Formation of a void due to reduced pressure in lubricating grease or oil. Cavitation of a lubricating grease in a dispensing system can prevent the grease from flowing.
A standard that certifies that an individual possesses a defined level of expertise in the field of lubricating grease. Certification indicates that NLGI recognizes the individual as a grease expert. Certification is awarded after an individual passes a two-hour exam that consists of 120 questions about lubrication fundamentals and grease types, selection, manufacturing, applications, maintenance, testing, etc.
1) The tendency (usually desirable) of a channel to form when grease is worked in a bearing, leaving shoulders of unworked grease that serve as a seal and a reservoir of oil.
2) The tendency of liquid lubricants and flow-type lubricating greases at low temperatures to form a plastic structure sufficiently strong to resist flow under gravitational forces. Similar to, but not identical to the pour point of liquid lubricants, it is measured with empirical tests such as Method 3456.2 in Federal Test Method Standard No. 791 (D).
Consider two relatively flat surfaces that are in contact, such as a block on a tabletop. When there is no relative motion between these two surfaces, the coefficient of initial friction is the ratio of the force applied to initiate relative sliding motion (parallel to the surfaces) to the force due to the load (perpendicular to the surfaces). The coefficient of kinetic friction is the ratio of the applied force to the load in order to maintain sliding motion. The term coefficient of friction usually refers to the coefficient of kinetic friction.
Attractive forces between molecules in a substance. For example, cohesion between molecules in grease contribute to its resistance to flow.
A substance that consists of microscopically dispersed insoluble particles that are suspended throughout another substance, typically in a fluid. Lubricating grease is a colloidal system of thickener particles or fibers in oil. (see also Thickener).
(of lubricating grease) The shade and intensity observed when lubricating grease is viewed under conditions that eliminate Bloom. For example, lubricating grease in an opaque container such as a metal package can be observed under reflected light from a position approximately perpendicular to the surface. Grease color can also be observed with transmitted light by placing the sample on a transparent plate. It is important to indicate the method used to determine the color of grease. Colors of lubricating greases are best described in terms of the predominant hue such as amber, brown (or perhaps green, red, or blue for dyed grease) with a qualifying adjective describing intensity in terms of light, medium, or dark.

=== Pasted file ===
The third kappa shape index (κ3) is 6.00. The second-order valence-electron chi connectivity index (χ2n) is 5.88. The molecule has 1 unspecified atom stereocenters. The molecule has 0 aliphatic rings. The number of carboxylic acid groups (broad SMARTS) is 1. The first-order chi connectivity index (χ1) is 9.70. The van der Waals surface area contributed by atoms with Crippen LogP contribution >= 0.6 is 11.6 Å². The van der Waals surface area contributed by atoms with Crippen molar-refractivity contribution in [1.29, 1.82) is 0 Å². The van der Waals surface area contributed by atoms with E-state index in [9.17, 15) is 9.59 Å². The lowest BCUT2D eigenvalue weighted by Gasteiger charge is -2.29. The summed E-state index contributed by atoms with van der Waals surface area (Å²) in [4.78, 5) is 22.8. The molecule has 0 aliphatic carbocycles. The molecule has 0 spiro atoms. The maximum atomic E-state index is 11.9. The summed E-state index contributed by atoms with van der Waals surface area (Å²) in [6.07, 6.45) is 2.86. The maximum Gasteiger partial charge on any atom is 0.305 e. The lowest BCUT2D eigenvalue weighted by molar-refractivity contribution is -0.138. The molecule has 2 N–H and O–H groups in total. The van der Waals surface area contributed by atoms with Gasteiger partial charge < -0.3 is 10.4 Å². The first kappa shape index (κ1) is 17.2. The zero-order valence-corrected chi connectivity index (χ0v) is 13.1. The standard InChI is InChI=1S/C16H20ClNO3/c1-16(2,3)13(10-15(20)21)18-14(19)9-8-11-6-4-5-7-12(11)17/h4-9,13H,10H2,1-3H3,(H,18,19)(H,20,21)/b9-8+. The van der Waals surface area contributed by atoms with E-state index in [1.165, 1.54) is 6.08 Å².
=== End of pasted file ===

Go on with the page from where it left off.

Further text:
(of lubricating oil) â€“ That shade shown when viewed under transmitted light only. Usually lubricating oil colors are obtained by viewing under specified conditions in test equipment. Several such methods are available, the most widely used being ASTM D1500, which describes the colors in terms of numbers.
A soap thickener wherein the soap crystal or fiber is formed by co-crystallization of two or more compounds:
1) The primary soap (such as metallic stearate or oleate).
2) Complexing agents such as metallic salts of short chain organic acids or inorganic salts. The complexing agent modifies grease characteristics and usually increases the dropping point.
A device described in ASTM D217 and D1403 that measures the consistency of lubricating grease. The device consists of a freely moving cone and shaft assembly, a pedestal for placing the grease sample below the cone, a locking device to stop the motion of the cone and shaft, and a scale for measuring the depth to which the cone penetrates the grease.
The degree to which lubricating grease resists deformation under the application of force. Consistency characterizes the plasticity of a solid in much the same way that viscosity characterizes a fluid. Grease consistency is usually measured by cone penetration according to ASTM D217 (IP 50) or ASTM D1403.
The gradual destruction and/or pitting of a metal surface due to chemical reactions with the environment. The most common form of corrosion is caused by oxidation of metal or electrochemical reactions of metal with oxygen or aggressive ions. (See also Fretting).
An additive that is used to enhance the corrosion prevention properties of the grease to which it is added. Test methods for corrosion prevention properties of grease include D1743, D5969, and D6138 for ferrous metals and D4048 for copper. Different types of chemistries are used for the different types of metals to be protected.